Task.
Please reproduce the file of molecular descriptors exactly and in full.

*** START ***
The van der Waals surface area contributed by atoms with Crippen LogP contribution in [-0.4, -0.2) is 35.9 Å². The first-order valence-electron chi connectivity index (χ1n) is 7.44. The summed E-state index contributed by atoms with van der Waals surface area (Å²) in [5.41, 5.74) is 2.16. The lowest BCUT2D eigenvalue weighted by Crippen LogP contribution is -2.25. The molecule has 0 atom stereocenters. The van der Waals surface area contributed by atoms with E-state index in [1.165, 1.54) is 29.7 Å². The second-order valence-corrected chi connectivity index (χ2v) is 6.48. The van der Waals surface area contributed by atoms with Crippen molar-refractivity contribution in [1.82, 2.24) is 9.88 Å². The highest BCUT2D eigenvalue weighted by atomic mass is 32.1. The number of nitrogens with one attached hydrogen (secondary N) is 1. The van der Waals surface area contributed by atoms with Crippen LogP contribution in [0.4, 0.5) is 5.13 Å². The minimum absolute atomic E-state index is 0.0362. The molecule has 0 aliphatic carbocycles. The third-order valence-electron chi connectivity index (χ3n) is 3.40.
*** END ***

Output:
The van der Waals surface area contributed by atoms with Crippen LogP contribution in [-0.4, -0.2) is 35.9 Å². The first-order valence-electron chi connectivity index (χ1n) is 7.44. The summed E-state index contributed by atoms with van der Waals surface area (Å²) in [5.41, 5.74) is 2.16. The lowest BCUT2D eigenvalue weighted by Crippen LogP contribution is -2.25. The molecule has 0 atom stereocenters. The van der Waals surface area contributed by atoms with E-state index in [1.165, 1.54) is 29.7 Å². The second-order valence-corrected chi connectivity index (χ2v) is 6.48. The van der Waals surface area contributed by atoms with Crippen molar-refractivity contribution in [1.82, 2.24) is 9.88 Å². The highest BCUT2D eigenvalue weighted by atomic mass is 32.1. The number of nitrogens with one attached hydrogen (secondary N) is 1. The van der Waals surface area contributed by atoms with Crippen LogP contribution in [0.4, 0.5) is 5.13 Å². The minimum absolute atomic E-state index is 0.0362. The molecule has 0 aliphatic carbocycles. The third-order valence-electron chi connectivity index (χ3n) is 3.40.